Memento Mori means “remember death.”
I was introduced to this idea in the song of the same name by the metal band Lamb of God. Their lead singer D. Randall Blythe is a practicing Stoic.
“The hardest hour, the cruelest sign
I’m waking up from this wretched lie
I fight it the same, don’t waste this day
Wake up, wake up, wake up
There’s too many choices
And I hear their relentless voices
But you’ve gotta run them out
Return to now and shut it down
Shut it down” – Momento Mori, Lamb of God
I heard this song in Spring of 2020 as the pandemic was just beginning. Schools were closing, and no one was sure what was going on or what would would happen next.
The lyrics I copied above resonated with me. I wasn’t sure what was going on, and social media and the talking heads on cable news weren’t helping.
I needed to shut them down. The relentless voices.
I Googled Momento Mori and one of the top results is Ryan Holiday. Ryan is an author and modern Stoic.
Ryan writes extensively on Stoicism in books and his Daily Stoic newsletter, website, and podcast. From his work I was introduced to Marcus Aurelius.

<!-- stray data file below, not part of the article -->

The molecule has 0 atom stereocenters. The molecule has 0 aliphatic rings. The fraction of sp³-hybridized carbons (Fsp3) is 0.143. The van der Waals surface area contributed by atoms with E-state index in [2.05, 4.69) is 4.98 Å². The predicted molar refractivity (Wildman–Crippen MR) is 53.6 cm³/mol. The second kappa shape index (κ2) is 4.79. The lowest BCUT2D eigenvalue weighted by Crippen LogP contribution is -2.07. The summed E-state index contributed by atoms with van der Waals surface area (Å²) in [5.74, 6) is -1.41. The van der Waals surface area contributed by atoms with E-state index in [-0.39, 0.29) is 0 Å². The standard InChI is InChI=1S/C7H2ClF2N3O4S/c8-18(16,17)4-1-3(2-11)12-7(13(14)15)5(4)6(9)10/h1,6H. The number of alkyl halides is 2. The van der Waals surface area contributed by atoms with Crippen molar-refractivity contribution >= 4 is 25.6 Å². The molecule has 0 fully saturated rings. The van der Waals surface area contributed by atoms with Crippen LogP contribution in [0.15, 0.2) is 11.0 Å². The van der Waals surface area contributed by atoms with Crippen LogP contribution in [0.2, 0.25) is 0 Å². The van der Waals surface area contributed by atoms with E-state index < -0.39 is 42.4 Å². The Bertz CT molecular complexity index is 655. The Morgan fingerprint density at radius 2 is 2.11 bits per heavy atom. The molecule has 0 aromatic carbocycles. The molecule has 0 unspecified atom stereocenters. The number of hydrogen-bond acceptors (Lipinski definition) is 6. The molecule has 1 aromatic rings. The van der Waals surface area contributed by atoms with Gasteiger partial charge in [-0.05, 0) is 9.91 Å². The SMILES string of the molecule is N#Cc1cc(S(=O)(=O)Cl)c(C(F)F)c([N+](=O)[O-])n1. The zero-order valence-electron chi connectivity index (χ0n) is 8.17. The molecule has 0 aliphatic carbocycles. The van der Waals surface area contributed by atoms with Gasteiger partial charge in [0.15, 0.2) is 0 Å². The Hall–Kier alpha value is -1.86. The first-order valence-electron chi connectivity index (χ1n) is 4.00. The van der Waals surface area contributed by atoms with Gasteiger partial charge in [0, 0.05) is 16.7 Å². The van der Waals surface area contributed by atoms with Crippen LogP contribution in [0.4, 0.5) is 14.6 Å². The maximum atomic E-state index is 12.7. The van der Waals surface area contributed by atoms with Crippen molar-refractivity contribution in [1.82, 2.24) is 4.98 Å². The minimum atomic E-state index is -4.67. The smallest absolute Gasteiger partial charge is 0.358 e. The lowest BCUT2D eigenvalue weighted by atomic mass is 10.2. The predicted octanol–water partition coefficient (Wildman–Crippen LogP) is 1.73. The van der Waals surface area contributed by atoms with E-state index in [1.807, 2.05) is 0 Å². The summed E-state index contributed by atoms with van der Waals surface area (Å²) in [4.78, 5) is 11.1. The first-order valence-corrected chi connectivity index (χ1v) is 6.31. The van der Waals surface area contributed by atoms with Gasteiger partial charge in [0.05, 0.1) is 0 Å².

Marcus Aurelius was a Roman emperor from 161-180 AD and the true philosopher-king Plato had hoped for.
Marcus Aurelius journaled his thoughts in what would become Meditations, a widely read book by accident, because it was never meant for anyone but him.
These were his own private thoughts about how he could become a better man and therefore a better leader.
This idea of Momento Mori can be found throughout Mediations.
“Let each thing you would do, say, or intend, be like that of a dying person.” —Marcus Aurelius
Momento Mori is not about dying. It’s about living.
It’s about shutting out the relentless voices and being true to yourself. It’s about realizing today is a gift, and tomorrow is never guaranteed to anyone.
If you knew you were going to die tomorrow how would you live today?
Guess what…you never know when that tomorrow is coming so make today count.
Like Tim McGraw said, “Live like you were dying,” because we all are every day. Some just have more time than others.